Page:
There was nothing poisonous in the fruit of the tree of knowledge itself, nothing that would cause death in partaking of it. The tree had been placed in the garden to test their loyalty to God. The Lord designs that we shall contemplate the lesson that Adam failed to learn in his first experience, and would have us realize that the claims of God in this age are no less than they were in the Garden of Eden. The Gospel, first given to Adam in Eden, has lost none of its high claims since that time. We are required to obey all the commandments of God. The Sabbath commandment is placed in the midst of the Decalogue, and it was instituted in Eden at the same time that God instituted the marriage relation. God gave the Sabbath as a memorial of his creative power and works, "for in six days the Lord made heaven and earth, the sea, and all that in them is, and rested the seventh day; wherefore the Lord blessed the Sabbath day, and hallowed it." [Exodus 20:11] He made its observance obligatory upon man, in order that he might contemplate the works of God, dwell upon his goodness, his mercy, and love, and through nature look up to nature's God. If man had always observed the Sabbath, there would never have been an unbeliever, and infidel, or an atheist in the world. If Adam and Eve had contemplated the works of God in creating the world, if they had considered the reason that God had in giving them the Sabbath, if they had looked upon the beautiful tokens he had given them in withholding nothing that would add to their happiness, they would have been safe, they would have adored him for his goodness and love toward them, and in place of listening to the sophistries of Satan in casting blame upon God, in ascribing to him motives of selfishness, they would have considered the works of his hands, and songs of melody and thanksgiving and praise would have burst forth from their lips in adoration of him who had bountifully supplied them with every good thing. If they had considered how he had made them the object of his overflowing love, they would not have fallen; but they forgot the presence of God. They forgot that angels surrounded them to guard them from every danger, and they looked away from their great Benefactor.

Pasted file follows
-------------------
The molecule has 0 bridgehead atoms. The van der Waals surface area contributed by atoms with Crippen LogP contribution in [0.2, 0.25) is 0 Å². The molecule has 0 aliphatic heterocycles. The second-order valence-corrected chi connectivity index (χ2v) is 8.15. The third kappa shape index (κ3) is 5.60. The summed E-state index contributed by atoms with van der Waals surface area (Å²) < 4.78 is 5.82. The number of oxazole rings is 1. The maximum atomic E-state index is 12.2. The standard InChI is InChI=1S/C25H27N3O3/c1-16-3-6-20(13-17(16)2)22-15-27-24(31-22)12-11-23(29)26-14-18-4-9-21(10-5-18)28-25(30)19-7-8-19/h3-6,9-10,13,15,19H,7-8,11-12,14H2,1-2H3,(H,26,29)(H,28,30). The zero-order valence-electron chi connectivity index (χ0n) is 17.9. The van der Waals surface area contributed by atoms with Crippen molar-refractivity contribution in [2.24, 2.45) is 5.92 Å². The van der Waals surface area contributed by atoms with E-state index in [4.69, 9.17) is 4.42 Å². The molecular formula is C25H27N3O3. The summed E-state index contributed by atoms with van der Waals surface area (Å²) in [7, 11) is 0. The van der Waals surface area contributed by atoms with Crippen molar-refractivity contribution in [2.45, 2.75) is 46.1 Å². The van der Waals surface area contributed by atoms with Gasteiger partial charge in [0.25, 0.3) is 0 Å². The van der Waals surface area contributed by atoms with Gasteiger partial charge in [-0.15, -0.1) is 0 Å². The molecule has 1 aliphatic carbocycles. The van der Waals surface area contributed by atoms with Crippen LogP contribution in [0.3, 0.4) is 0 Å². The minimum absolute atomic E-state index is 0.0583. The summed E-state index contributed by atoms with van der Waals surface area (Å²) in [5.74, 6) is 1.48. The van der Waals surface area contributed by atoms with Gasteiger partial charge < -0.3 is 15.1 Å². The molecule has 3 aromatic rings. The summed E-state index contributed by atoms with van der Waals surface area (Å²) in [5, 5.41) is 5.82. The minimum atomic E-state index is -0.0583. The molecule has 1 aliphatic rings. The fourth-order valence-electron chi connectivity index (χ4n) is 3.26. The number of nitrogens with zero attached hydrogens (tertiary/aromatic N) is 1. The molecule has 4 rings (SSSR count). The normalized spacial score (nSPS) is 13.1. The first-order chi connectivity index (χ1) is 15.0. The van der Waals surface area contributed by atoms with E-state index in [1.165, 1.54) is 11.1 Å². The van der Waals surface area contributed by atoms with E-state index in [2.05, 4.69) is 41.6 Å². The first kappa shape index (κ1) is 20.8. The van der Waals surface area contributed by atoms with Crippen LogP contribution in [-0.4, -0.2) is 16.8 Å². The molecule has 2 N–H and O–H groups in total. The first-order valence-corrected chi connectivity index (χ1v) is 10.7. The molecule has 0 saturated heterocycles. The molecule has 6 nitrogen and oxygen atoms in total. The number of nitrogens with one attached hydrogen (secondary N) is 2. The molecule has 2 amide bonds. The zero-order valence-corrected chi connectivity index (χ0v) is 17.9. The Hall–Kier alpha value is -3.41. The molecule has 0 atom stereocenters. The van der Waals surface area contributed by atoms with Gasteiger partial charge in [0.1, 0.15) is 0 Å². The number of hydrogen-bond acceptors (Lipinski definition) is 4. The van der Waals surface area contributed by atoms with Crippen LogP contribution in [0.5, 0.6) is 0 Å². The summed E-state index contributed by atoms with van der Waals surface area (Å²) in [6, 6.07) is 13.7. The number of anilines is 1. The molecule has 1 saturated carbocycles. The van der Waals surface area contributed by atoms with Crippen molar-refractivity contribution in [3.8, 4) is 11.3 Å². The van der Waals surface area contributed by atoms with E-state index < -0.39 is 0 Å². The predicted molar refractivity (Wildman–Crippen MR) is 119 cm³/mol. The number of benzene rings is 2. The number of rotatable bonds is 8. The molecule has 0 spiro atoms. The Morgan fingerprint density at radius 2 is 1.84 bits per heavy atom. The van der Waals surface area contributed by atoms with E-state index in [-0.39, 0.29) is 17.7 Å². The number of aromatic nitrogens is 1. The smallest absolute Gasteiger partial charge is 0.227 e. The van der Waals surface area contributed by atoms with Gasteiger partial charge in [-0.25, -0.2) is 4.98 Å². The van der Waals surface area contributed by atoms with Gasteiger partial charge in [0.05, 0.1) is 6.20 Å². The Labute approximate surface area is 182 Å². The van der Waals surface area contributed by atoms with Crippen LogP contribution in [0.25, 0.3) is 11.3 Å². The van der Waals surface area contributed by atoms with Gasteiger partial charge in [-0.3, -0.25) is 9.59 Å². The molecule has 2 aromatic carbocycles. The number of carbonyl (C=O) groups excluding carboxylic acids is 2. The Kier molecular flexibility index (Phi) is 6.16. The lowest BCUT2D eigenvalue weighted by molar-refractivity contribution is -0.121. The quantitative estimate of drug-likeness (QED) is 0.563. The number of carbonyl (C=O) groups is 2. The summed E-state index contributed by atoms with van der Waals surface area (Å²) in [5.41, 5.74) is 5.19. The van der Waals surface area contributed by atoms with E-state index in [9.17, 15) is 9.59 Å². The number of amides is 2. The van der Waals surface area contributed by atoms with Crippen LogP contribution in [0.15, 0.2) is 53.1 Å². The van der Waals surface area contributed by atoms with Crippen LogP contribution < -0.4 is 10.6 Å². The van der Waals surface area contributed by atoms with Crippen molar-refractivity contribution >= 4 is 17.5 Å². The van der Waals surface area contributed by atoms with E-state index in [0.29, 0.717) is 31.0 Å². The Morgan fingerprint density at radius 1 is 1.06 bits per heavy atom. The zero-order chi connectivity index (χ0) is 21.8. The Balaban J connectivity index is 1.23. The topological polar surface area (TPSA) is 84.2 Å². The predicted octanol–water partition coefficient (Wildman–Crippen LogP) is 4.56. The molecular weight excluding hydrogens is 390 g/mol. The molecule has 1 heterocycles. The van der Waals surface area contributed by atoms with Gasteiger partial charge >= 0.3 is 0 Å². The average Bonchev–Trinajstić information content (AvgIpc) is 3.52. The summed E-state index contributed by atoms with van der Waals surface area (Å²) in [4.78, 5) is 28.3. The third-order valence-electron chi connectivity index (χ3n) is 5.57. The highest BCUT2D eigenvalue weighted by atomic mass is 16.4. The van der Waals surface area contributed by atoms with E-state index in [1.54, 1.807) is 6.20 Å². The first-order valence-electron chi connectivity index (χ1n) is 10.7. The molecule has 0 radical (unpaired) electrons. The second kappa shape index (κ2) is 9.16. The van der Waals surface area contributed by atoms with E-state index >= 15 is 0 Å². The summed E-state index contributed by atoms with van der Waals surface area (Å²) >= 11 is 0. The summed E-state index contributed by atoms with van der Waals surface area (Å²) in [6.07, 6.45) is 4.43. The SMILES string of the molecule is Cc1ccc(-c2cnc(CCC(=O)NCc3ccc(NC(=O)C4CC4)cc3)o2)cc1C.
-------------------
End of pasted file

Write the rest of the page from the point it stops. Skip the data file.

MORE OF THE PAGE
The Sabbath is a test to this generation. In obeying the fourth commandment in spirit and truth, men will obey all the precepts of the Decalogue. To fulfill this commandment one must love God supremely, and exercise love toward all the creatures that he has made. The Lord exhorts us to "remember the Sabbath day, to keep it holy;" [Exodus 20:8] and since this is his exhortation, will any one charge us with wearying them in bringing this commandment to their remembrance?